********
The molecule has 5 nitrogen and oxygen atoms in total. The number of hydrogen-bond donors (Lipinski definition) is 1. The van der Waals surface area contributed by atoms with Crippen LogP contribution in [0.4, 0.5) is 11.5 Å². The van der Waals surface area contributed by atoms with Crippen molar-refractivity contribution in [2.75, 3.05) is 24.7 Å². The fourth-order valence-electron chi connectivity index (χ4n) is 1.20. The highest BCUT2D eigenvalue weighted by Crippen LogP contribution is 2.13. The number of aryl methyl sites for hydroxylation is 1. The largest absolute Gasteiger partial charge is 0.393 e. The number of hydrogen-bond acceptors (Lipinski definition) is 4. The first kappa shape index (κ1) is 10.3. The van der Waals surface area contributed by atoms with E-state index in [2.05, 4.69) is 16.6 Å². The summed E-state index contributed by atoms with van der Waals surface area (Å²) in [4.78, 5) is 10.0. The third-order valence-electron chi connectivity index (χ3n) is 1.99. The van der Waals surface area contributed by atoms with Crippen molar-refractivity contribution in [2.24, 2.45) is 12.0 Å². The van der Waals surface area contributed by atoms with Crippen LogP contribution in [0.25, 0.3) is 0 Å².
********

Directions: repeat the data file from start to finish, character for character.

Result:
The molecule has 5 nitrogen and oxygen atoms in total. The number of hydrogen-bond donors (Lipinski definition) is 1. The van der Waals surface area contributed by atoms with Crippen LogP contribution in [0.4, 0.5) is 11.5 Å². The van der Waals surface area contributed by atoms with Crippen molar-refractivity contribution in [2.75, 3.05) is 24.7 Å². The fourth-order valence-electron chi connectivity index (χ4n) is 1.20. The highest BCUT2D eigenvalue weighted by Crippen LogP contribution is 2.13. The number of aryl methyl sites for hydroxylation is 1. The largest absolute Gasteiger partial charge is 0.393 e. The number of hydrogen-bond acceptors (Lipinski definition) is 4. The first kappa shape index (κ1) is 10.3. The van der Waals surface area contributed by atoms with E-state index in [2.05, 4.69) is 16.6 Å². The summed E-state index contributed by atoms with van der Waals surface area (Å²) in [4.78, 5) is 10.0. The third-order valence-electron chi connectivity index (χ3n) is 1.99. The van der Waals surface area contributed by atoms with Crippen molar-refractivity contribution in [2.24, 2.45) is 12.0 Å². The van der Waals surface area contributed by atoms with Crippen LogP contribution in [0.25, 0.3) is 0 Å².